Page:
News & views
I first went to Greece when I was 17 as a treat for passing my A levels (not with great distinction I have to confess). My mother and I went on a cruise round the islands about which I can’t remember a great deal apart from having a crush on one of the cabin stewards who bore an uncanny resemblance to Sean Connery in his James Bond heyday. And was probably my mother’s age. Nothing came of it I'm sorry to say although mother, of course, was profoundly relieved.
One of the best things I’ve done in the last three years is to judge the BBC Food and Farming Awards. Contrary to what the name suggests it’s not all about prize heifers and outsize marrows though it does include awards to food producers and farmers but also features school and other institutional cooks, food markets and drinks.
Those of you who enjoyed the recent events I’ve been doing with the lovely people at Honey & Co will be pleased to know we have a new series coming up, starting next month. Billed as Wine Adventures around the Med, we’ll be focusing on three countries and regions and the wines we feel go with their food best.
As some of you who follow me on Twitter and Facebook will know I lost my husband suddenly three weeks ago. It’s obviously hard to write about it while it's still so raw but I wanted to tell you about something quite unexpected that has helped - and is helping - to heal the pain.
I’m really excited to let you all know about a series of pop-up wine classes I’m doing at the wonderful Honey & Co in London
This week I have been mainly driving around the south of England in a large open-top Beemer. No, it’s not our car, we were offered it by the nice people at BMW who obviously got me confused with the Guardian motoring correspondent. But who was I to disillusion them?
Whenever I write about beer in my Guardian column - which is not that often and in a minute you’ll see why - there’s a stream of snide and sarcastic comments. Far more than I ever get for wine
As little as a year ago - can it be that short a time? - it felt as if food writing was in terminal decline. Newspapers and food magazines were dominated by the same old names, generally fostered by a restaurant or TV connection. Some, it was rumoured (choosing my words carefully), didn’t even write their own columns or books.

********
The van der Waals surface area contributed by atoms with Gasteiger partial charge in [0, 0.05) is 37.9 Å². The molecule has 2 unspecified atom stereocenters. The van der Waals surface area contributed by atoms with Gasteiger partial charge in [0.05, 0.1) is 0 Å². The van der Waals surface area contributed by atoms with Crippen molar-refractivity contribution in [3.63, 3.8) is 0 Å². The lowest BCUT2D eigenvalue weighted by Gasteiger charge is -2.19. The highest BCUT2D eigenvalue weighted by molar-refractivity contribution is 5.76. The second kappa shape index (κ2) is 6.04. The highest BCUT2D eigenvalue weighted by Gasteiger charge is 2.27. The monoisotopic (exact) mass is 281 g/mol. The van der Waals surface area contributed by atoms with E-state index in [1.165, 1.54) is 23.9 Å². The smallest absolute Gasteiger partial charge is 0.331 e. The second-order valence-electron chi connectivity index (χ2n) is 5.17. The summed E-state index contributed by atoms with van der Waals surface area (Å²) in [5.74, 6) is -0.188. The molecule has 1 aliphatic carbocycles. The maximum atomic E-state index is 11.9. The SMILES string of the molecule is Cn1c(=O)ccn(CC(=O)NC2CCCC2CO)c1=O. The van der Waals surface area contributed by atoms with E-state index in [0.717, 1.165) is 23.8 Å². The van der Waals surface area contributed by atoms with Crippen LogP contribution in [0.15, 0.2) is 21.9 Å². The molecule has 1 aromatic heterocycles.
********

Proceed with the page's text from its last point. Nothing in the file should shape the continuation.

I wouldn’t say that yesterday was a typical day in the life of this particular wine writer but it was certainly an eclectic one, starting with one huge supermarket tasting (Asda), going on to a Dom Pérignon lunch and finishing with another one (Morrisons).
One of the hoariest old chestnuts in discussions about the ethics of wine writing is whether wine writers should buy the wines they write about themselves rather than attending tastings or being sent samples.
Straying off my usual subject matter of food and drink I thought I’d share a few thoughts about London taxis which have undergone similar seismic changes to my own world of print journalism.
Anyway who has a passing interest in natural wine will know that it’s a subject on which feelings run high. A lot of people are outraged that such unconventional wines are praised and fêted when they are (in their view) unpalatable and clearly faulty.
Cheese is possibly not the first ingredient that comes to mind in terms of a Valentine’s Night celebration but think again and you realise there's no shortage of suitable candidates.
Like everyone else who came in touch with him I was shocked and saddened to hear of the death of Serge Hochar of Chateau Musar this week, apparently as a result of a swimming accident while he was on holiday. He was one of the most inspirational and charismatic winemakers I ever had the privilege of meeting.
i know you’re supposed to run a blog like a magazine. Schedule in topical features and run them when people are looking for that kind of content but this year my annual round-up of cookery books which should usefully have come out at the beginning of December just didn’t happen.
This week Bristol finally has its own natural wine bar*, Bar Buvette which has been opened by a local chef, Peter Taylor who runs one of my favourite places in France, the Auberge de Chassignolles.
3 days in Paris so far and I can report that the city is changing. Fast. Of course it’s been happening for a while but there’s a critical mass in terms of the number of restaurants which are offering a very different experience to those that established Paris's reputation as a gastronomic destination.
A fantastic piece of news! I won the International Wine & Spirit Competition, Gonzalez Byass Blogger of the Year award which was announced at the IWSC awards banquet last week.
The news that an organisation called Wotwine has nominated Lidl their supermarket of the year - and M & S the worst for value - inevitably hit the headlines this week. There’s nothing the tabloid press likes better than a story claiming that wine is overpriced.
Everyone knows that artichokes are one of the most difficult ingredients to match with wine - especially with red wine. Only last weekend we struggled to find a pairing at the food matching forum I was taking part in.